A writer who knew the beauty of verse...
Historian DONALD STANLEY explores the Bucks connections of poet and author Walter de la Mare
THE works and characters of the many writers who have lived in Buckinghamshire range from D.H. Lawrence’s ‘Lady Chatterley’s Lover’, through Mary Shelley’s ‘Frankenstein’ to Enid Blyton’s ‘Noddy’. However, Walter De la Mare’s writings ranged over poetry, novels and children’s stories.
Born Walter John Delamare he preferred to be known as Jack, but later changed to Walter De la Mare. His father worked in the Bank of England to which he rode on horseback each day.
Although his parents were of modest means De la Mare was educated at St Paul’ Cathedral School whose later alumni were as diverse in their subsequent careers as the comedy actor Jimmy Edwards and Nicholas Parsons.
He got poor school reports and, according to his biographer, had little interest in poetry until what had been the chore of translating from Classical Greek the epic poem ‘Iliad’ introduced him to the beauty of verse. Upon leaving school he compiled statistics at John D. Rockefeller’s Anglo American Oil Company for 18 years using paper from its litter-bins to write after work.
He was discovered by Sir Henry Newbolt. Newbolt was not only a poet and novelist but a government adviser who persuaded Asquith, the Prime Minister, to approve a civil pension which enabled De la Mare to leave employment and concentrate on writing.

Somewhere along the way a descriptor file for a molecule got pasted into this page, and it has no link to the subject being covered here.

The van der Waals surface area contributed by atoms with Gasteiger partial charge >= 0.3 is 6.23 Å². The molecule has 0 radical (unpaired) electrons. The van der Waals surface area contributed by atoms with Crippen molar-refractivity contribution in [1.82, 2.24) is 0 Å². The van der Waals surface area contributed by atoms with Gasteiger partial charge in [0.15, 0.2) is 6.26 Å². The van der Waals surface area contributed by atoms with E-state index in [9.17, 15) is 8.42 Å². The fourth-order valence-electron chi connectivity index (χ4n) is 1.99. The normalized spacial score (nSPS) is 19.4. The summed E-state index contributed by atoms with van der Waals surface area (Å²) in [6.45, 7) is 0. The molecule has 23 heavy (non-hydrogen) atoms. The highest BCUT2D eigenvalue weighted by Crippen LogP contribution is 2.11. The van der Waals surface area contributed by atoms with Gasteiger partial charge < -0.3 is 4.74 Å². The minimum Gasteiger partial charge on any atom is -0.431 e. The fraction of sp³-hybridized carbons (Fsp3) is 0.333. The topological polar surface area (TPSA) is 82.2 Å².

He also became a reader at Heinemann’s the publishers.
In the mid-1920s his finances, which includ
ed a legacy from the estate of Rupert Brooke the war poet, enabled De la Mare to move with his wife, their two sons and two daughters from London to Hill House, Taplow on the estate of Lord Desborough a kinsman of Field Marshal Lord Grenfell of Butler’s Court, Beaconsfield.
Following his wife’s death he returned to London until, to escape the wartime bombing, he lived from 1941 until his death three years later at Old Park, Hammersley Lane, Tylers Green.
Critics referred to his gothic whimsy and goblin language. His poetry and novels which featured mysterious old haunted houses, churchyards, ghostly forests, and other unworldly characters were said to have been influenced by such writers as Edgar Allan Poe.
Twice he refused a knighthood but accepted the Order of Merit and in due course was made a Companion of Honour. The number of both are limited, the latter being considered the more prestigious being in the gift of the Sovereign.
Unveiling: Former Hill House resident Gavin Gordan (left) with Giles de la Mare. Picture: www.walterdelamare.co.uk